Aimee Davis, marketing and public relations director for pointpath, said she believes the original strategy could have succeeded and pointed to statistics that 156,000 couples get engaged in the United States each year. The company simply found a strategy, she said, that is more profitable "and more of a business model."

Prepaid gift cards emerged as a "hot topic" during focus groups held in preparation of the bank's launch, Ms. Davis said. The cards function like prepaid phone cards: A fixed amount is paid, and the cards can then be used to make purchases.

"That was really our 'aha!' " Ms. Davis said. "It's like we backed into it - we found success on the way to building this bank."

Consumers can purchase the cards through the Web site of pointpathbank NA, which is now being cast as an online bank dedicated solely to prepaid cards. The bank's marketing effort, however, will primarily be aimed at businesses, which can issue private-label cards or brand them with a major credit card for use anywhere that card is accepted.

Synovus plans to keep pointpath in the family. Total System Service Inc., a payment systems company owned 80.8% by Synovus, is producing and processing the stored-value cards. One of Total System's subsidiaries, TSYS Total Solutions, Inc., is taking care of customer service, and an in-house Web development shop is helping clients set up sites to market the cards.

Pointpath began issuing the cards last October, and last week it received approval from the Office of the Comptroller of the Currency to focus exclusively on stored-value cards. Its clients include an insurance company that is offering the cards to employees to cover relocation costs, a major food company that is using the cards for a promotion, and an Internet start-up that is marketing a reloadable Visa-branded card for teens.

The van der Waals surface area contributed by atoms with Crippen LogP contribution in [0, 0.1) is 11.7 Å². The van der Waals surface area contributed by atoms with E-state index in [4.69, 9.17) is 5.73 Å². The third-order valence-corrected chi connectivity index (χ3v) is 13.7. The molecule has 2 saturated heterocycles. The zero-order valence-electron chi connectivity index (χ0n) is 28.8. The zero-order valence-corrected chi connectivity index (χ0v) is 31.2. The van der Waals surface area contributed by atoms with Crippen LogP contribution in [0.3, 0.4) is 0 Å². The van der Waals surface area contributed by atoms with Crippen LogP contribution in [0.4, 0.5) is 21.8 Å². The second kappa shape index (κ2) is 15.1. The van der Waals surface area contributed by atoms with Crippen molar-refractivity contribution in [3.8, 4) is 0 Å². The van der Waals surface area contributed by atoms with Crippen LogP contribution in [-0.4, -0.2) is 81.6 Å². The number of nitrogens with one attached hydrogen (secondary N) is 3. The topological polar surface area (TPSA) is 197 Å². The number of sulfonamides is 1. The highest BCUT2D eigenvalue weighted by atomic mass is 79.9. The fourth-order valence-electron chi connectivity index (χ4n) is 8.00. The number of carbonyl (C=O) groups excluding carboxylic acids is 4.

During the holiday season, pointpath and Visa teamed up for a promotion around "How The Grinch Stole Christmas," the Jim Carrey movie based on the Dr. Seuss book. Cards - featuring the Grinch's hand holding a gift box - worth $20 and $100, and two worth $25,000, were dropped into random boxes of Kellogg's cereal.

The company plans a much broader marketing push. Mr. Carnahan said the cards have a wide range of applications, from fast-food chains or retailers offering them as employee incentives to insurance companies using them instead of checks for settlement payments.

"Flexibility is the key - allowing you to spend the money where you like to spend the money," he said.

But Mr. Marenzi said pointpath would stand a better chance if it marketed the cards for more restrictive uses, for example, purchases at a particular store. Doing so would provide greater personalization and convey the sense that the giver has put some thought into the gift, he said.

Offering cards that function like cash is "utterly pointless," he said.

"You could send someone a check very easily - put a big red bow around it and send it off to them," he said. "Really what they're doing is simply opening up a checking account for someone and giving them a debit card that's attached to it, and runs out when you use the balance."